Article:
More people aware of wild parsnip danger: SD&G weed inspector

In this July, 2014 file photo, a field of wild parsnip (also commonly referred to as poison parsnip) grows west of the waterfront trail next to Second St. West in the City of Cornwall. (Cornwall Newswatch/File)

SD&G – The weed inspector for SD&G says more people are learning the fate of a run-in with wild parsnip and are asking the United Counties to do something about it.

Peter Leyenaar outlined the year of weed control in SD&G during a presentation to county council Monday morning.

Leyenaar’s presentation said 37 calls were received by the upper-tier municipality about weeds – mostly about how to deal with them.

There were 30 calls in 2013 and 21 in 2012.

Most of the calls came from South Glengarry and South Dundas and a lot of queries were about wild parsnip, a weed that could end up on Ontario’s noxious weed list.

“More people are becoming aware of risks of skin exposure to wild parsnip, and are asking for control of weeds,” Leyenaar said in his report.

When someone comes in contact with the juice of the wild parsnip plant, the person will develop itchy water-filled blisters on the skin when exposed to sunlight. The blisters can leave permanent scars.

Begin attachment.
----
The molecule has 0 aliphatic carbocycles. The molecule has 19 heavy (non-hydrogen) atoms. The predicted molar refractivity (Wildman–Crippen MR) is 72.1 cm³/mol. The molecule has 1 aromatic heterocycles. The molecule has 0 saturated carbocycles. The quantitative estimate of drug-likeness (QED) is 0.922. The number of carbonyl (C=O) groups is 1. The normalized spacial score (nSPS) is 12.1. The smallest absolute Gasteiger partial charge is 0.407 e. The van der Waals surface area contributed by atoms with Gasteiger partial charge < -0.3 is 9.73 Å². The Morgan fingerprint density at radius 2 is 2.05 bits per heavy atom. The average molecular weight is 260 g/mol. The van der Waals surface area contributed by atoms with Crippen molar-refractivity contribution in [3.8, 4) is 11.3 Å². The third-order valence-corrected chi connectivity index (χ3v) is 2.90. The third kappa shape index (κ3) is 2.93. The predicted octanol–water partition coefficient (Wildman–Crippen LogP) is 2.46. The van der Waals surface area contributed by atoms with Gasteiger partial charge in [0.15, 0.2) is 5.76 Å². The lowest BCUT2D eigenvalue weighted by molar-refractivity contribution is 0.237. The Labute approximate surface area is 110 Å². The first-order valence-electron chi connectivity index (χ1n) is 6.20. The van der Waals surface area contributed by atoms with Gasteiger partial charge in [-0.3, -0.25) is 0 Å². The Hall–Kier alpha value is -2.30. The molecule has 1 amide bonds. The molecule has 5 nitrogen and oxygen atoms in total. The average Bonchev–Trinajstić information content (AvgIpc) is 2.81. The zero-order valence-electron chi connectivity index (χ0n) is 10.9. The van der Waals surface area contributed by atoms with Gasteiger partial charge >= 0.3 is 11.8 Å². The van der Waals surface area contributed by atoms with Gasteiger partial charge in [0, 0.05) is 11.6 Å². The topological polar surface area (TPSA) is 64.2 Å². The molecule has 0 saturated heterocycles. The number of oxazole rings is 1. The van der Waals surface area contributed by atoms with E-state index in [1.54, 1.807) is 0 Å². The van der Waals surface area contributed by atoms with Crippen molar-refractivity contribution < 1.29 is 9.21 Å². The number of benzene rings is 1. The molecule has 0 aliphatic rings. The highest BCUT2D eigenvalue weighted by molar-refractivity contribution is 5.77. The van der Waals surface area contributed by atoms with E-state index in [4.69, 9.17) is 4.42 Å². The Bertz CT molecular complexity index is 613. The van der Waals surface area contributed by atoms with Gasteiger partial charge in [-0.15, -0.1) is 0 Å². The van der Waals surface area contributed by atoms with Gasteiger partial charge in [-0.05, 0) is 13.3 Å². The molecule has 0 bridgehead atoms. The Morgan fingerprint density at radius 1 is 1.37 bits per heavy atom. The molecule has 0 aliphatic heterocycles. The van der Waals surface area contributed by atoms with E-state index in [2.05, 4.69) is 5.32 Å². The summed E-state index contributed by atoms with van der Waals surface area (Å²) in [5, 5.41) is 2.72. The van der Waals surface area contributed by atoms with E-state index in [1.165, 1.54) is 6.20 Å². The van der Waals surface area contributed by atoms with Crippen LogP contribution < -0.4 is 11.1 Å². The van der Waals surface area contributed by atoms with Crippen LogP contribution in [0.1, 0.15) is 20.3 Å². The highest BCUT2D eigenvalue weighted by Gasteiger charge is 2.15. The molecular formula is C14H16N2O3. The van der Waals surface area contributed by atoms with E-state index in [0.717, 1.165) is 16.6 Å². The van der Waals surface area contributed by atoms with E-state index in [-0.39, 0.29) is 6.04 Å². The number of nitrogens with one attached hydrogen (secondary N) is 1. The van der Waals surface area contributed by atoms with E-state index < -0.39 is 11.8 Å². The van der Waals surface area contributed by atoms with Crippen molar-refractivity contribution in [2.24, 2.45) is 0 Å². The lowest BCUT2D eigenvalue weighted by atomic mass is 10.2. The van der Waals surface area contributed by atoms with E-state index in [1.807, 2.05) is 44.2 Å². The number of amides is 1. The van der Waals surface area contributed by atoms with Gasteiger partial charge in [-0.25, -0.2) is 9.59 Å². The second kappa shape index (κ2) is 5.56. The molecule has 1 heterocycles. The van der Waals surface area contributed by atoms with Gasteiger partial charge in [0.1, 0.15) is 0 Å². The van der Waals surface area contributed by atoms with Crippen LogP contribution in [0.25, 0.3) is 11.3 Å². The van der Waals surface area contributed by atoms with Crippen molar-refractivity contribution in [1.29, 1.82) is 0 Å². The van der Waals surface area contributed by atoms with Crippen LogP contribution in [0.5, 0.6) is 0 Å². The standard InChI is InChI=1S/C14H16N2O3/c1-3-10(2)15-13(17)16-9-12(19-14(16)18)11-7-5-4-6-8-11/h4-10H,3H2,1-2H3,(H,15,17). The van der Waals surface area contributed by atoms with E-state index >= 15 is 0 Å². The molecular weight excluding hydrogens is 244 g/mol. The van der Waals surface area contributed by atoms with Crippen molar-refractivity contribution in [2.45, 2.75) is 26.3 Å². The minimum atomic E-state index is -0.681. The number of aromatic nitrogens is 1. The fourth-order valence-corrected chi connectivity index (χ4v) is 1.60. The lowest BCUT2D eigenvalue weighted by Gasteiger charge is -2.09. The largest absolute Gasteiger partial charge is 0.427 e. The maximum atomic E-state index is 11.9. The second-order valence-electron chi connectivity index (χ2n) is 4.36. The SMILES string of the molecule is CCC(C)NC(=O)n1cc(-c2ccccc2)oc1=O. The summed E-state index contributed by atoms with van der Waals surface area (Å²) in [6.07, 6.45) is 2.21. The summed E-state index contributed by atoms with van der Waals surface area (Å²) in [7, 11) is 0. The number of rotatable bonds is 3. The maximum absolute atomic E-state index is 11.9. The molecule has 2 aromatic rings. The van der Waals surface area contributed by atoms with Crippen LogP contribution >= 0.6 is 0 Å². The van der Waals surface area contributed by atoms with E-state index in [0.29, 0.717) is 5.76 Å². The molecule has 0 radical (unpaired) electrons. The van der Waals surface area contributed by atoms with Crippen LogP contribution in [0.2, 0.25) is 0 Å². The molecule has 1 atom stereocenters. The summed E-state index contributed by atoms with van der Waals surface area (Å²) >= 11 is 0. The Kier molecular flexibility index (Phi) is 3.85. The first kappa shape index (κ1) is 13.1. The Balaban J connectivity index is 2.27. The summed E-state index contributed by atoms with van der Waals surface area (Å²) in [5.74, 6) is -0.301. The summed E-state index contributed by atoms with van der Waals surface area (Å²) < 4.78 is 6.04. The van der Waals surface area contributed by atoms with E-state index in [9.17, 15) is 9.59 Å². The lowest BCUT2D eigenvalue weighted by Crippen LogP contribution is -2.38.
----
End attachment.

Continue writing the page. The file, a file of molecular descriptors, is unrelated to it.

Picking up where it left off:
The counties have a number of nuisance weeds including ragweed, thistles, poison ivy and wild chervil.

Leyenaar outlined to council that while many people will deal with the weeds themselves, others are reluctant to do anything to clean up their property, especially on township roads were the weeds aren’t cut.

The counties have been doing an ongoing program of cutting along township and county roads while also spraying once a year for the second year in a row, which Layenaar said has had a positive effect.

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